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Abstract

Immunostimulant activity of a novel polysaccharide isolated from Lactarius deliciosus (l. ex fr.) gray

Author(s): Y Hou, X Ding, W Hou, B Song, T Wang, F Wang, J Zhong
Key Laboratory of Southwest China Wildlife Resources Conservation, College of Life Sciences, China West Normal University, Nanchong, China

Correspondence Address:
X Ding Key Laboratory of Southwest China Wildlife Resources Conservation, College of Life Sciences, China West Normal University, Nanchong China E-mail: [email protected]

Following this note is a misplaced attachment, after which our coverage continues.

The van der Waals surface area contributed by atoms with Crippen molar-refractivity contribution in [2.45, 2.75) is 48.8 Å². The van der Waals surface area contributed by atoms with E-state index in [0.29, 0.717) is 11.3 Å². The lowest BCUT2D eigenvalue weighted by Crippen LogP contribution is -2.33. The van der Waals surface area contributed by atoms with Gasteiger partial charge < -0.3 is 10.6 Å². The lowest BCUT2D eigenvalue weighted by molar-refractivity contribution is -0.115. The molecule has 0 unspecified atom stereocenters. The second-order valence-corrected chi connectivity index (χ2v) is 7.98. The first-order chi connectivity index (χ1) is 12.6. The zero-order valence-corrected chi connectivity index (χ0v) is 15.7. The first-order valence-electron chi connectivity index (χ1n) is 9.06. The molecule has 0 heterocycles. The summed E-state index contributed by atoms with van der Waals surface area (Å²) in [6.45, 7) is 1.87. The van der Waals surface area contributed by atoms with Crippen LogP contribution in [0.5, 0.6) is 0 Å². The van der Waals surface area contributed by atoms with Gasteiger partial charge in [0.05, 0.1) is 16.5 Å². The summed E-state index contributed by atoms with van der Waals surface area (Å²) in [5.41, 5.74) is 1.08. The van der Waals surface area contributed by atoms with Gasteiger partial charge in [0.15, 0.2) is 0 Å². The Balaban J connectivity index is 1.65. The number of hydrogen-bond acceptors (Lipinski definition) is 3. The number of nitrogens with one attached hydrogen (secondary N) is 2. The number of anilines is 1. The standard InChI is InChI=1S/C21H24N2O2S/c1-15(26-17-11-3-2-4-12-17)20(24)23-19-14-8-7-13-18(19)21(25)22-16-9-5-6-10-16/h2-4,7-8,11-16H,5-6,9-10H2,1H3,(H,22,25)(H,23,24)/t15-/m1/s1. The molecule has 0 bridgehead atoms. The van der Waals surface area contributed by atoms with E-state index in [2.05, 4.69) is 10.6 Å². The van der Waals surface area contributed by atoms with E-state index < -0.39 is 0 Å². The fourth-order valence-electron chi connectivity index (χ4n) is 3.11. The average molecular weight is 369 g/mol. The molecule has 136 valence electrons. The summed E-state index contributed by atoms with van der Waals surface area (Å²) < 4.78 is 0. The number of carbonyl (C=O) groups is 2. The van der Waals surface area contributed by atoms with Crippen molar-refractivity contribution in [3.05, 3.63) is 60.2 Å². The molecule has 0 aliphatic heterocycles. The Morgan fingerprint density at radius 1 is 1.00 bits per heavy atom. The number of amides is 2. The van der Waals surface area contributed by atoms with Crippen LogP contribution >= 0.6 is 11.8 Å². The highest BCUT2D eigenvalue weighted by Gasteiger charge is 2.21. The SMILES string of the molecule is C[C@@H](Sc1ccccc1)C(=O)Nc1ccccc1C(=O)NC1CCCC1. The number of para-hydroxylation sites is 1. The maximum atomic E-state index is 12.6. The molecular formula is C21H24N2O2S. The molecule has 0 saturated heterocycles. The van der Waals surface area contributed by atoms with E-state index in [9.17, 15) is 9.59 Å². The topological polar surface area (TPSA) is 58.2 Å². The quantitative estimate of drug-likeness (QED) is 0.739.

More and more fungal polysaccharides have been reported to exhibit a variety of biological activities, including antitumor, antioxidant and immunostimulant activity. The non-starch polysaccharides have emerged as an important class of bioactive natural products. In this study, the immune activities of a novel polysaccharide (LDG-A) isolated from Lactarius deliciosus (L. ex Fr.) Gray were investigated at 20, 40 and 80 mg/kg dose levels. The inhibitory rate in mice treated with 80 mg/kg LDG-A can reach 68.422%, being the highest in the three doses, which may be comparable to mannatide. Histology of immune organs showed that the tissues were arranged in more regular and firm pattern, but the tumor tissue arranged looser in LDG-A group than those in control group. Meanwhile, there was no obvious damage to other organs, such as heart, lung, and kidney. The antitumor activity of the LDG-A was usually believed to be a consequence of the stimulation of the cell-mediated immune response because it can significantly promote the lymphocyte and macrophage cells in the dose range of 50-200 μg/ml and 100-400 μg/ml in vitro, respectively. The level of cytokines (IL-6, TNF-α, and NO) of macrophage cells induced by LDG-A treatment was similar to lipopolysaccharides at different concentrations. The expression of all these genes studied (TNF-α, IL-6, and iNOS mRNA) in the untreated macrophage was little, but increased dramatically in a dose-dependent manner in the LDG-A-treated cells. The results obtained in the present study indicated that the purified polysaccharide of L. deliciosus (L. ex Fr.) Gray is a potential source of natural immune-stimulating substances.More and more fungal polysaccharides have been reported to exhibit a variety of biological activities, including antitumor, antioxidant and immunostimulant activity. The non-starch polysaccharides have emerged as an important class of bioactive natural products. In this study, the immune activities of a novel polysaccharide (LDG-A) isolated from Lactarius deliciosus (L. ex Fr.) Gray were investigated at 20, 40 and 80 mg/kg dose levels. The inhibitory rate in mice treated with 80 mg/kg LDG-A can reach 68.422%, being the highest in the three doses, which may be comparable to mannatide. Histology of immune organs showed that the tissues were arranged in more regular and firm pattern, but the tumor tissue arranged looser in LDG-A group than those in control group. Meanwhile, there was no obvious damage to other organs, such as heart, lung, and kidney. The antitumor activity of the LDG-A was usually believed to be a consequence of the stimulation of the cell-mediated immune response because it can significantly promote the lymphocyte and macrophage cells in the dose range of 50-200 μg/ml and 100-400 μg/ml in vitro, respectively. The level of cytokines (IL-6, TNF-α, and NO) of macrophage cells induced by LDG-A treatment was similar to lipopolysaccharides at different concentrations. The expression of all these genes studied (TNF-α, IL-6, and iNOS mRNA) in the untreated macrophage was little, but increased dramatically in a dose-dependent manner in the LDG-A-treated cells. The results obtained in the present study indicated that the purified polysaccharide of L. deliciosus (L. ex Fr.) Gray is a potential source of natural immune-stimulating substances.



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